China: Growing Old Before It Grows Rich

By Phillip Orchard – Geopolitical Futures

The Chinese Communist Party may finally be getting out of the family planning business. Three years ago, the party scrapped its infamous one-child policy. Last week, Bloomberg reported that China’s State Council is mulling ending birth limits altogether. The damage to China’s demographic outlook done by tight population controls has been immense – and it may take several generations for the country to recover.

The Damage Done

When Deng Xiaoping’s government implemented the one-child policy in 1979, population control was all the rage across the globe. Amid booming population growth in the years following World War II, some demographers were warning that the human race was about to breed itself into extinction. Most famously, Stanford professor Paul Ehrlich’s 1968 best-seller “The Population Bomb” warned that hundreds of millions of people, mostly in the developing world, would starve in the 1970s alone. This, of course, turned out to be wildly off the mark. Among other failures, it did not anticipate extraordinary advancements in agricultural technology and mechanization. The famines that did occur were primarily caused by age-old scourges like war, political instability and gross policy mismanagement.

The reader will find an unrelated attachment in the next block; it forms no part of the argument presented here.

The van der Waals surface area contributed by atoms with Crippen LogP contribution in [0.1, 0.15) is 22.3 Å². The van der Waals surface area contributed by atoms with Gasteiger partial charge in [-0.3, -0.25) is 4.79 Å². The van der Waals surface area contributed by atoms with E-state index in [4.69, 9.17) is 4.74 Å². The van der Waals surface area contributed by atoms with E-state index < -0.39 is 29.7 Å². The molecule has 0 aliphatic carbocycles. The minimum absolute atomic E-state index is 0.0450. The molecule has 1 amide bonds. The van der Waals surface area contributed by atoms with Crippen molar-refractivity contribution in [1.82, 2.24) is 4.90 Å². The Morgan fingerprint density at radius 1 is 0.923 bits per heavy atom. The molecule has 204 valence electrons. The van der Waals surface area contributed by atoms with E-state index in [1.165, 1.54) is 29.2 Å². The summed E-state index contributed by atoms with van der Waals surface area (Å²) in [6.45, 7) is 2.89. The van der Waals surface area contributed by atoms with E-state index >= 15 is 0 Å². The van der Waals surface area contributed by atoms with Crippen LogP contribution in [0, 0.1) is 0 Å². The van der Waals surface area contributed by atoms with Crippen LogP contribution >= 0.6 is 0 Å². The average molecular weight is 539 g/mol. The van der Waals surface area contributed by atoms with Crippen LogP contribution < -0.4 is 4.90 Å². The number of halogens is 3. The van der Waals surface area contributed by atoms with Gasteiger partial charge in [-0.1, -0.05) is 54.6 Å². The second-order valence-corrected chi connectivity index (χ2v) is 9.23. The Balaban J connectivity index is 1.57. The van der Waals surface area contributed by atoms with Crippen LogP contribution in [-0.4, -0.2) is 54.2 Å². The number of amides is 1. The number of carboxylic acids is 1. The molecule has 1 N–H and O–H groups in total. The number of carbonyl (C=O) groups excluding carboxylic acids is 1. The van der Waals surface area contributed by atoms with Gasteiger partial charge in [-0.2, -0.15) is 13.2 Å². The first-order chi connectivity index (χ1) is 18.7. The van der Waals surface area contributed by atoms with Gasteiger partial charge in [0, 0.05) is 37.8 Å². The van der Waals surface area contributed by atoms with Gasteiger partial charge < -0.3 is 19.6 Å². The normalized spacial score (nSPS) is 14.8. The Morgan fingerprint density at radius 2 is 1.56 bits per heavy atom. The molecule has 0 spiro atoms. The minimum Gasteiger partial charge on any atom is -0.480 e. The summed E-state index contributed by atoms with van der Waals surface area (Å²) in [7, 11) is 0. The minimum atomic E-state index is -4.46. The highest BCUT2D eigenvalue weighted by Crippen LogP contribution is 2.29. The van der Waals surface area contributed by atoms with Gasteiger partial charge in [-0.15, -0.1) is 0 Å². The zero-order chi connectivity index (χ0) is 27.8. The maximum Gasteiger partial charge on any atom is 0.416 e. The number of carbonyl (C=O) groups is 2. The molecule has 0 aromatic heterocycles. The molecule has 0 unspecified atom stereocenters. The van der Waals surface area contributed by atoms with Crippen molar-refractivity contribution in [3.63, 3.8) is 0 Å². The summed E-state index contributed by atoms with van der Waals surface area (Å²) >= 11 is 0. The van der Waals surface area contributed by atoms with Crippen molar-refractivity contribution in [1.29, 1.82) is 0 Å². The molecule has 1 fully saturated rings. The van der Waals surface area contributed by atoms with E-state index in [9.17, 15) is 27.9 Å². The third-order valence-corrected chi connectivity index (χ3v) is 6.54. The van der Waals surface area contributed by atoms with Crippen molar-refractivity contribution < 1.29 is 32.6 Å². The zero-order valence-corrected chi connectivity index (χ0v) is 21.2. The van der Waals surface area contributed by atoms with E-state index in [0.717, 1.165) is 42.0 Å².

But for China, the threat was all too easy to visualize. A decade earlier, between 23 million and 55 million people starved to death during the famine that resulted from Mao Zedong’s Great Leap Forward, and collectivization had left the country’s agricultural sector in tatters. Meanwhile, China’s population was exploding, growing by about 20 percent annually in the years since the Communist Party had won the Chinese civil war. To stave off another disaster, the party turned to its most tried and true policy response: tightened control over even the most intimate affairs of its people.

Today, China has become a victim of its own success. In 1980, Chinese population growth, measured as the crude birthrate minus the crude death rate, had reached 15 per 1,000 people. By 2015, when the one-child rule was lifted countrywide, this had dropped below 5.5 per 1,000 people. Fertility rates today are estimated to be around 1.7 children per adult female, well short of the 2.1 replacement rate. In fact, fertility rates have been below replacement levels since the early 1990s, bottoming out at just 1.18 in 2010.